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Did people you personally knew lose everything in the real estate bubble crash of 2008-09?

I often write on Quora.com, where I am the most viewed writer on financial matters, with over 259.7 million views in recent years.

In the answers below I focused on the following topics and issues

  • Do I personally know people who lost everything in the 2008-2009 financial crisis? What lessons can be learned about risk taking, greed and leverage?
  • Why does Malaysia fail to attract as many expats as Thailand?
  • Is it true that many wealthy people drive cheap cars? If so, why do many wealthy people prefer cheaper vehicles?
  • What habits and hobbies changed my life the most, and what did I learn from this?

Some of the links and videos referred to might only be available on the original answers.

If you want me to answer any questions on Quora or YouTube, or you are looking to invest, don’t hesitate to contact me, email (advice@adamfayed.com) or use the WhatsApp function below.

Did people you personally knew lose everything in the real estate bubble crash of 2008-09?

Source: Quora

I didn’t personally know him at the time, but he was my manager a few years later.

He ran a very successful property business in the UK. He was super rich at one point.

The way he tells the story is he leveraged up as his confidence grew. He went on an expansion after several Eastern European countries joined the Euro.

It resulted in a situation whereby his business wasn’t just leverage but also balancing many things:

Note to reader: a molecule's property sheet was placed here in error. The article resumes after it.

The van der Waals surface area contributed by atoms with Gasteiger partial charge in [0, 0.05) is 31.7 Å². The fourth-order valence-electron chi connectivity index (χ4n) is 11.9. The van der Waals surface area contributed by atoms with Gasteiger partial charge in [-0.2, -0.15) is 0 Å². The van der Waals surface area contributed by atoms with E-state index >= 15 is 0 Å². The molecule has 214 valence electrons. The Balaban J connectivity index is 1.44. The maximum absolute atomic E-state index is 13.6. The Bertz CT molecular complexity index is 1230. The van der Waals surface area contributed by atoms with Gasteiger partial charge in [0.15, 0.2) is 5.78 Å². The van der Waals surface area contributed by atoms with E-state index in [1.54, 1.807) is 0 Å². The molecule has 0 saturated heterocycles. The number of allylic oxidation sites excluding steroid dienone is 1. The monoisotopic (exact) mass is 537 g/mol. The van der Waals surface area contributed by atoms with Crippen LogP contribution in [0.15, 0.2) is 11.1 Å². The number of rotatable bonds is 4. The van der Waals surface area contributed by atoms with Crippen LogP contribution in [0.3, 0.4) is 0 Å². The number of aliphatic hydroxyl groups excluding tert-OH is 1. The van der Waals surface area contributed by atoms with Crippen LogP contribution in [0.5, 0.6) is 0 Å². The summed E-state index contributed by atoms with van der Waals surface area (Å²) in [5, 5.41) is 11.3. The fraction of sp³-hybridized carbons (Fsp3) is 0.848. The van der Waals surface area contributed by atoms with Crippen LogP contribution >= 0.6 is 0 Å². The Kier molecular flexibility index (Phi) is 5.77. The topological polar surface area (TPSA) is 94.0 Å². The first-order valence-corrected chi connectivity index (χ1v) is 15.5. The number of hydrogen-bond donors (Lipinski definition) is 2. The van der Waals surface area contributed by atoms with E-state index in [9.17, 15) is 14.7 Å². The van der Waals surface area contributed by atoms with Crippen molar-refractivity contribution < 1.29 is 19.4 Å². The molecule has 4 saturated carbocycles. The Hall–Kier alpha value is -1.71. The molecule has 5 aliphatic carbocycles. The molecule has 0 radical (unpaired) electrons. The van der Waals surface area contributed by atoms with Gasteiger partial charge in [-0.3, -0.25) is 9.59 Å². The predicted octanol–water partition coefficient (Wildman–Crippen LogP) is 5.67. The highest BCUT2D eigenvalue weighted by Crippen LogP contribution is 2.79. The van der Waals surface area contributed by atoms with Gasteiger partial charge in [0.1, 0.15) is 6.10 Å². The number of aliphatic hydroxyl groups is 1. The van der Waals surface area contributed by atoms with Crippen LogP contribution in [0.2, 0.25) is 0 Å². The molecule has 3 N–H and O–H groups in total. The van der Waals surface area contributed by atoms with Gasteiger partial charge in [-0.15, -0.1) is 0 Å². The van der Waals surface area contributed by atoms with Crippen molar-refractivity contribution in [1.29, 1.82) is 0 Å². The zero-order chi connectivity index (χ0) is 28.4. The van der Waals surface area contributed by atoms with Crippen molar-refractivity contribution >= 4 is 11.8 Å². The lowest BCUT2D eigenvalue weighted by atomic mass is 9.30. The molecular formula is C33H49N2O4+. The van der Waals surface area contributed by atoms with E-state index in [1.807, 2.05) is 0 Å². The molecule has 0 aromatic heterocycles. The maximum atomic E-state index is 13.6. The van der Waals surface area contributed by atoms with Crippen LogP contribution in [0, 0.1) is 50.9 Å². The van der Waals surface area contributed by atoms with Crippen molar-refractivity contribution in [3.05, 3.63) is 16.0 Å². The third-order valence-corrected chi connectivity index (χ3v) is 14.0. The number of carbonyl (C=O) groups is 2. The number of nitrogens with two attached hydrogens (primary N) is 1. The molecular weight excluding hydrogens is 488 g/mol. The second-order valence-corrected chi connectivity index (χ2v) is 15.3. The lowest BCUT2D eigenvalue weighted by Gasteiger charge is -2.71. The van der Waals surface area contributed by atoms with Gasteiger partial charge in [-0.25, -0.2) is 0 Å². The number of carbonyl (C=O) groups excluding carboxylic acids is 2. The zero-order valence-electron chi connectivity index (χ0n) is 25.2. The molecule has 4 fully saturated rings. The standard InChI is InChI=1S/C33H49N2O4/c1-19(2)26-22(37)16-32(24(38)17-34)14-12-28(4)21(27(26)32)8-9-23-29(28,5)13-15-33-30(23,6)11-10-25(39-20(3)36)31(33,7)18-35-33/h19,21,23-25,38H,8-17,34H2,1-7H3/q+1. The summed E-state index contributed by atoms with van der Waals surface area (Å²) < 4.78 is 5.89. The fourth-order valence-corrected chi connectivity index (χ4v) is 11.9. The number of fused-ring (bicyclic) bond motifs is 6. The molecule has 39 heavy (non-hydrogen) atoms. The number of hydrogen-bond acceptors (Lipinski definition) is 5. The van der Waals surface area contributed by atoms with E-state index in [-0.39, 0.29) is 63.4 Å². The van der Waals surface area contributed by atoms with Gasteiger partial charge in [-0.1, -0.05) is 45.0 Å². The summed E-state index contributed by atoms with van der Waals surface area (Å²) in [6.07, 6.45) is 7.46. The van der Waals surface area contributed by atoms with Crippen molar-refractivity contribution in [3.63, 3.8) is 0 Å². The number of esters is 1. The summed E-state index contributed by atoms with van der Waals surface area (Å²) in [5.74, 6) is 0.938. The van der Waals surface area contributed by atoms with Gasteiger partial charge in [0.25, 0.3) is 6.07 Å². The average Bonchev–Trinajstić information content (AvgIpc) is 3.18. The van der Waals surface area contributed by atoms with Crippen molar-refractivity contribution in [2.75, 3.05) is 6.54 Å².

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Lehman went bust. If they had gone bust six months later, he probably would have been one of the richest people in Europe.

To cut a long story short, he needed to sell properties to pay the bill, staff etc.

A vicious cycle was the result. Leverage is great on the way up, but awful on the way down.

It would have been easier if he was running an online property company with fewer overheads.

It just wasn’t workable, and he was left with just one-family house. So, he didn’t lose everything, but almost 100%.

He certainly lost his business, lifestyle, 99% of his savings and investments he accumulated and tried to sell off to save the business.

If he was less greedy, he would have used cash more, and de-leveraged as he got bigger.

In that case, he could have just waited for valuations and rental yields to recover, and make some staff members redundant.

So, the bottom line is people don’t usually lose everything when the stock or property market crashes.

Asset price do recover. They tend to lose everything when two or more events happen.

Like a crash results in a credit crunch, and you are too leveraged as a business to get out of it.

What’s more, businesses who have been successful for a decade or two, tend to become more relaxed about risk, as they assume they can always come out of crisis.

Covid-19 has exposed many more businesses than even 2008–2009, despite the stronger economic recovery.

Better to strike a balance between taking too many risks, and too few.

Most people actually suffer from the latter, and being petrified of losses or even declines, more than the former.

The former tends to affect people who have taken many calculated risks, and it has worked out for them, and then they relax more.

Calculated risks in investing is key rather than the two extremes.

What hobby completely transformed your life for better or worse?

Source: Quora

When I was at school, the education system didn’t suit me. I didn’t do well, most years, in class.

That all changed when I started to read a lot, and focused on my hobbies. I didn’t start to read to help me in school.

Like most 12, 13 or 14-year-olds I wasn’t that motivated. The reading inadvertently helped me, and I went from struggling to near the top of the class in subjects like English in two or three years:

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I then gradated with the best grade barely seven or eight years later.